TBA Online: News & Features: May 2018

The Business of Show Biz: Becoming a Stunt Performer

Wednesday, May 2, 2018   (0 Comments)
Posted by: Rotimi Agabiaka
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by Velina Brown

Q: I really want to do stunts for film and television but I have no idea how to get started. How do I break in?

Actor and career consultant Velina Brown.

A: Well, since I’m not a stunt performer I did some research for you! 

First, I checked out stuntman Chris Jai Alex’s informative YouTube video. Among the many tips he shares, he explains that you need to be able to do what he calls “the three F’s: Fights, Flips, and Falls”. 

Next, I spoke with a friend who has many years of experience as a stunt performer and would only talk on condition of anonymity because she wants to cross over into the leading lady lane and no longer wants to be known as a stuntwoman. She explained that if you are known as a stunt performer, “You don’t get the calls for regular acting roles.” 

She referred me to a performer she called “The Man” in the Northern California stunt scene, Rocky Cappella. I contacted Cappella and he kindly took time out of his extremely busy schedule to share with TBA readers.

Cappella advises, “So besides very thick skin (which everyone in the business needs), a sports background in boxing, martial arts and tumbling will be beneficial [for getting into the stunt business]. These are great foundations to perform your physical stunt work. The whole key to stunts is to make it look like you're getting hurt when your not, right? So some acting classes would be very beneficial as well. Take college classes for film making; grab a camera and go out and shoot; or work as a PA (production assistant). This way, you'll learn what everyone on the set does, their responsibility, and how to respect each person’s position on a film project.

What you also need is a lot of car experience. If you are going to be a working stunt person, knowing how to drive a car (safely, professionally, and smartly) is essential.  You aren't going to get hired to do the big stunts at first, not until people know they can trust you, so until then, be patient. There are several great [driver training] programs available at the race tracks, like Bob Bondurant, Skip Barber, and Jim Russell, all great driving experience. There is also a terrific program in LA, specifically set up for people interested and involved in the stunt industry, Rick Seaman's Motion Picture Driving Clinic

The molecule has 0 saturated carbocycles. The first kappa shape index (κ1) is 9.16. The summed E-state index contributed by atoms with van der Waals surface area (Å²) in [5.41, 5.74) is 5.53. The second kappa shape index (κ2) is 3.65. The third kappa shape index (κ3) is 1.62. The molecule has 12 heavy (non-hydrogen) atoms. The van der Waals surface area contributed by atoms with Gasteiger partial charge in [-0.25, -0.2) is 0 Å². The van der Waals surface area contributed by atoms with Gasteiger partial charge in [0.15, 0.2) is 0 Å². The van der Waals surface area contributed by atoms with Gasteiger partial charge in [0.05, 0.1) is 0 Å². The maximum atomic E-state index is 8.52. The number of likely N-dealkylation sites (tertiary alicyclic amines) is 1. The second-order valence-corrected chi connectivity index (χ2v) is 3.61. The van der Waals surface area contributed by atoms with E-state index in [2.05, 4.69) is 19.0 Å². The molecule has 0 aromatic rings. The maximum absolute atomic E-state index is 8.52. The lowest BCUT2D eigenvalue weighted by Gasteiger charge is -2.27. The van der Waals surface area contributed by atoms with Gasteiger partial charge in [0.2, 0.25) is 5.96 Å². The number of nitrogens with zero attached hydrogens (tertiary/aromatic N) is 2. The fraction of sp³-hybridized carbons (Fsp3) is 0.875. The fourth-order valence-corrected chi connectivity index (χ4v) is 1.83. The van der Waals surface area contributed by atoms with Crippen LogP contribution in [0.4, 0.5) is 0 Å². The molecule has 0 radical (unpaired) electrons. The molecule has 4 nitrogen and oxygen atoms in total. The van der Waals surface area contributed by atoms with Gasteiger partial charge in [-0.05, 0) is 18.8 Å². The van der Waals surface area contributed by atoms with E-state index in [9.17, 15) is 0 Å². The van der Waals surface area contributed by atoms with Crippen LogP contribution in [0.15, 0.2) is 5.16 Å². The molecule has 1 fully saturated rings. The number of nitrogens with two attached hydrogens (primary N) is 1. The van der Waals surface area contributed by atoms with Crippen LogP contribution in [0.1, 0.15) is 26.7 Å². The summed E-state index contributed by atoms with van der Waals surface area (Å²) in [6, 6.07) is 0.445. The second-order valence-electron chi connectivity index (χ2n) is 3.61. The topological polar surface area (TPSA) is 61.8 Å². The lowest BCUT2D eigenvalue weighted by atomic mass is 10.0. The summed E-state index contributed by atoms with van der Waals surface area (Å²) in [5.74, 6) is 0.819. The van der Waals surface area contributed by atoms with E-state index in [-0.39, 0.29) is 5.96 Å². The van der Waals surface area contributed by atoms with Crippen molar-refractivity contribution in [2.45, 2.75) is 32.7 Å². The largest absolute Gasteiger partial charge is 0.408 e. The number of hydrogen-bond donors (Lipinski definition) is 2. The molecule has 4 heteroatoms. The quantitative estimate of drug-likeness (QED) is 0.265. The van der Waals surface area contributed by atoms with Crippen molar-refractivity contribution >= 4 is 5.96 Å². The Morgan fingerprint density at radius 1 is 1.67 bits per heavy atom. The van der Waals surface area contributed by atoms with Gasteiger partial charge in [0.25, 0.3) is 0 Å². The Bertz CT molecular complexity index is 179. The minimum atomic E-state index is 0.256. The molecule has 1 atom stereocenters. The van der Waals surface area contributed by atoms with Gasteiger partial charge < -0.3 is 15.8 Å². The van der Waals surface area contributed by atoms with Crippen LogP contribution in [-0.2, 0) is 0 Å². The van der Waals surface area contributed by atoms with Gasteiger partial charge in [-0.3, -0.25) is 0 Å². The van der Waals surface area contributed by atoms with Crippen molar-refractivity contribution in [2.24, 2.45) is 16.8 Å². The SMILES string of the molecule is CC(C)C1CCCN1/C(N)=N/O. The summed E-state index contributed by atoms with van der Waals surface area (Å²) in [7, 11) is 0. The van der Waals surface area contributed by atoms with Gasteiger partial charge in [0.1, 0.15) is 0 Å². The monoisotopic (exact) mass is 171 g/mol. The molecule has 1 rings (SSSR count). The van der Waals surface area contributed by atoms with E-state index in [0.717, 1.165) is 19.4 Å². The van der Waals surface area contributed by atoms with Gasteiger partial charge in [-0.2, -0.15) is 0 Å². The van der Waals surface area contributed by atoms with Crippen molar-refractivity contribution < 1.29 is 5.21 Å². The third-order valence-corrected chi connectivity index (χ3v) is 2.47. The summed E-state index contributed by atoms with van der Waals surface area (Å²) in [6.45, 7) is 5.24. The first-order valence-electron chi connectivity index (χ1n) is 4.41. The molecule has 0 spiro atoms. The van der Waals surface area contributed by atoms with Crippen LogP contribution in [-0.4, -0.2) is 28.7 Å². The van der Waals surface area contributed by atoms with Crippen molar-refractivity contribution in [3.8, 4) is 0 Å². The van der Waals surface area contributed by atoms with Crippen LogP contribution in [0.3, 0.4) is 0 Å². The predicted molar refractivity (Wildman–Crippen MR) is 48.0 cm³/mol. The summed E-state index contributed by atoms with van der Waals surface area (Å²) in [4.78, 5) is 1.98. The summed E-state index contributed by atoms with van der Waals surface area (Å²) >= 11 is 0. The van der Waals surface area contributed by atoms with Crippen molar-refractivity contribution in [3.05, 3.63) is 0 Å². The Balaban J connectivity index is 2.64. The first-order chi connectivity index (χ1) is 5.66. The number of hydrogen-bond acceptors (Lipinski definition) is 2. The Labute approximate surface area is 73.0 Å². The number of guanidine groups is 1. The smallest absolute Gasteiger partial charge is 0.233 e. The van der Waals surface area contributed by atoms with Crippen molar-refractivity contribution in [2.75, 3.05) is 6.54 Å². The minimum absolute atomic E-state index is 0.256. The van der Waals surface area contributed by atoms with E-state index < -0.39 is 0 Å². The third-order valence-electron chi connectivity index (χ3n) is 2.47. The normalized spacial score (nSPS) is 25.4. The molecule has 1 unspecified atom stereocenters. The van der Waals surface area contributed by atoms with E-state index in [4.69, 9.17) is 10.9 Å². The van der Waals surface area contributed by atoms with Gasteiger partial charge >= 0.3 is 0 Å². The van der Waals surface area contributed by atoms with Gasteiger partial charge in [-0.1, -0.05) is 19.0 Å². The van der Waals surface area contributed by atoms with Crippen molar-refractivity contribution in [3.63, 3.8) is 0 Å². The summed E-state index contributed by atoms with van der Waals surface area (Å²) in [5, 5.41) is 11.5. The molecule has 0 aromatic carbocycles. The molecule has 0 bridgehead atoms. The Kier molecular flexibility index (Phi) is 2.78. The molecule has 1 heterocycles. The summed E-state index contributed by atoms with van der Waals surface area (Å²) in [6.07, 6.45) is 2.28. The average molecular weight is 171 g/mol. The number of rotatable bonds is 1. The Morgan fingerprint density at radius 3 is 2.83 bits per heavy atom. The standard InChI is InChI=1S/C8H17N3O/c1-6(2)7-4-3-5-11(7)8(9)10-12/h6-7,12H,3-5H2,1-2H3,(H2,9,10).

As far as working in the Bay Area, it is much tougher because of the fact there isn't a lot of work here, at least for stunt people. Probably the busiest place for films right now is Atlanta...but if you don’t want to go there, LA, NYC, New Orleans, Chicago and Canada are still getting their share of the business. SF gets a lot of corporate work and commercials, so these are good platforms to focus on if you're going to stay in the Bay Area. I travel a lot. This year alone, I have already been to Detroit, Chicago, New York, Italy, Nashville, Vegas, LA, Philadelphia, Texas and of course, SF, so if you want to work full time at this business, be prepared to travel. 

To work with our organization [the San Francisco Stunt Association] locally in SF, we are all members of the SAG-AFTRA union and therefore can only work with people in our union.  As far as being a part of SAG-AFTRA, you can call the local office directly about membership. Their number is (415) 391-7510. Any on-film experience you can get is invaluable. It will teach you what each department does and how it may affect your work as a stunt person. Again acting classes are important as well, so try and get into some plays and other behind-the-scenes aspects of film making. The more you know about the business and what everyone does on a set, the better it will make you as a professional.” 

Visit Capella’s website for more information.

In a nutshell:

  1. Work on your acting: take classes, do plays, get on camera.
  2. Get behind the scenes to understand film making as whole. 
  3. Have a sports background: boxing, martial arts, tumbling. 
  4. Be able to do the three F’s: Fights, Flips & Falls.
  5. Have a reel that demonstrates your three Fs.
  6. Have a picture and resume. 
  7. Move to where the work is: LA, NYC, Atlanta or be willing to travel a lot. 
  8. Stunt Coordinators such as Rocky Capella are the ones who hire.
  9. Build your network and community to connect with other stunt performers and get to know stunt coordinators (tip: gyms are great places to meet such folks).
  10. Be willing to work hard and be patient.

 Good luck!

Velina Brown is an actor and career consultant. Send her your questions at velina@businessofshowbiz.com.